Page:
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John Beam, Veteran of ACORN’s Heroic Era

entergys-white-bluff-coal-plant-in-redfield
Entergy White Bluff Plant

New Orleans     More than 15 years ago during the HOTROC organizing campaign for hotel workers in New Orleans, I worked with an organizer named David Keiffer. Dave had been around a number of organizations before partnering with me and flying an AFL-CIO banner at the time with stints going back to the AM/FM canvass program in Tampa when we built the WMNF radio station there, then years with ACTWU organizing textile workers in the South, and a breakthrough campaign organizing asbestos workers with the Laborers in New York City. Dave had a mythical turn of phrase that cushioned his constant tinkering with his spreadsheets, and would refer to organizers and organizing drives as belonging to the historic, heroic era of this or that.

The phrase comes to mind as I think about the passing of John Beam, another veteran of ACORN’s first dozen years of organizing in Arkansas and beyond, clearly in Dave’s sense and every sense I can image, a key organizer in the heroic, founding days of the organization in the United States. John’s passing follows other veterans of that era now in recent years including Dewey Armstrong earlier in this year and Jon Kest almost two years ago now. These were great organizers in their day and we won’t see their like again or benefit from the kinds of contributions they made very soon in the future.

For many years John and I would joke about the coincidence that we had a multi-year streak of always sharing my birthday in August together. He was from Dallas and had driven up to be interviewed on a Saturday in the early 1970’s on my birthday. He hadn’t been long out of Northwestern University in Evanston, Illinois outside of Chicago. Later he’d actually took that trip we children of the West always talk about and in fact traveled one way and another deep into Latin America. He was always ready to go. Another one of my birthdays in 1974, we spent driving to the Missouri Bootheel, that small piece of delta land that juts along the Mississippi River into Arkansas and is more south than anything else. We had tried our first baby steps at expanding ACORN by answering the call from a group there called MDEM, the Missouri Delta Ecumenical Ministry and recruited an organizer from Chicago who John trained on a quick drive in Mabelvale in Pulaski County outside of Little Rock. He had done all right, but clearly it wasn’t working out in the Bootheel for any of us, so we had drawn the short straw of going up, closing down this brief trail balloon called the American Community Organizations for Reform Now, and sending him on his way as well. That was just the way John and I celebrated the passing of another year!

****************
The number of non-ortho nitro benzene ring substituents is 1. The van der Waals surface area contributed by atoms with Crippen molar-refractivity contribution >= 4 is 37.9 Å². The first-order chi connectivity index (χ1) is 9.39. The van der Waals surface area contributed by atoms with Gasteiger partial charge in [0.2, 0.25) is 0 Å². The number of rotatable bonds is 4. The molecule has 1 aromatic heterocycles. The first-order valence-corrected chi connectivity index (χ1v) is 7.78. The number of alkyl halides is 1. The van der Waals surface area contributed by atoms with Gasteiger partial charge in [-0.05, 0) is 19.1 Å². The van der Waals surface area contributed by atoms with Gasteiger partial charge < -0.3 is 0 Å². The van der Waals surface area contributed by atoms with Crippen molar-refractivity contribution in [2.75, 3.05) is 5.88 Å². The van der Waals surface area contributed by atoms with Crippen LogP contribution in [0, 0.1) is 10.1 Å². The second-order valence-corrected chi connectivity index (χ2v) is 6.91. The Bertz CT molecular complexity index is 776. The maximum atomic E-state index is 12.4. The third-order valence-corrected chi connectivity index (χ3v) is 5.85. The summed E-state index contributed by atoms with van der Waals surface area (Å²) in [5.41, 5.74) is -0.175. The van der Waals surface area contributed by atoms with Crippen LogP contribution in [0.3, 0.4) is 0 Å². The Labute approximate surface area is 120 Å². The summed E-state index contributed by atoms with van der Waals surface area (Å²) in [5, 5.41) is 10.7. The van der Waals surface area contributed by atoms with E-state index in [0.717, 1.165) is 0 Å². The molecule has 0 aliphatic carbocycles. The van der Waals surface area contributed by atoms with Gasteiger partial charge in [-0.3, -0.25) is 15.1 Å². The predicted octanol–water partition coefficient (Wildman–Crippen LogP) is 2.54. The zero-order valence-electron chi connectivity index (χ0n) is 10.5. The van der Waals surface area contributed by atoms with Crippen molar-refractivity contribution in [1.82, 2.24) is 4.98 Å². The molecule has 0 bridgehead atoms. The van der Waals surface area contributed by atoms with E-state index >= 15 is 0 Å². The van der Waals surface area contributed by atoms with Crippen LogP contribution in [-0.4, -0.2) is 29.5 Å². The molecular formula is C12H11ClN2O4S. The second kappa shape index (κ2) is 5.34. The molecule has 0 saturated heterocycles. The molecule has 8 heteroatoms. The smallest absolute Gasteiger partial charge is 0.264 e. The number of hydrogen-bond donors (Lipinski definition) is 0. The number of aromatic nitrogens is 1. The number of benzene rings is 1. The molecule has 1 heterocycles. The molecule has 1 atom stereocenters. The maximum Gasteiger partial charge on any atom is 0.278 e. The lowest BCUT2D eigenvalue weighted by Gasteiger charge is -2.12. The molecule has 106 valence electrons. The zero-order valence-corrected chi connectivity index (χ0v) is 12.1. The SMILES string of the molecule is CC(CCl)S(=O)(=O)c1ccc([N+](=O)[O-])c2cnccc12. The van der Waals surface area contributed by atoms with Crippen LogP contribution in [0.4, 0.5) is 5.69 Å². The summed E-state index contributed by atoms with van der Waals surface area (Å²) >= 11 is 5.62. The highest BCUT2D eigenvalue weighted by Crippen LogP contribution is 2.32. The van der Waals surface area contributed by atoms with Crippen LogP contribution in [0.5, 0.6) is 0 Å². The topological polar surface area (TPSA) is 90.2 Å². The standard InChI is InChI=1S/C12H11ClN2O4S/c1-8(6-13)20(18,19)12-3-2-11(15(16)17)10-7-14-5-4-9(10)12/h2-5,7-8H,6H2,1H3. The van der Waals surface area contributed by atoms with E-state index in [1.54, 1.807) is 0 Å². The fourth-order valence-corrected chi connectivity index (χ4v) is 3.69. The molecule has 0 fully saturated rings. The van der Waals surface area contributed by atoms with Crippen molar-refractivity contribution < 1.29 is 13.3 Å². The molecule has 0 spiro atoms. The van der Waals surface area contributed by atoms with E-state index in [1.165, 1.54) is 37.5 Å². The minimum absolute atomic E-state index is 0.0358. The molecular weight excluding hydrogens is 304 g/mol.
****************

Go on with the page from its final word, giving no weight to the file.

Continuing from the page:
John spent years working for ACORN. He opened up one of our earliest expansion offices in the 20/80 push in Memphis, Tennessee. Heck, maybe that was on my birthday, too, but I may be making that up! He worked later as one of the early ACORN Regional Directors, based in New Orleans after 1978. He was part of the mix and mayhem of the New Orleans jobs action that led to arrests and mess as we pushed Mayor Dutch Morial for summer job for youth.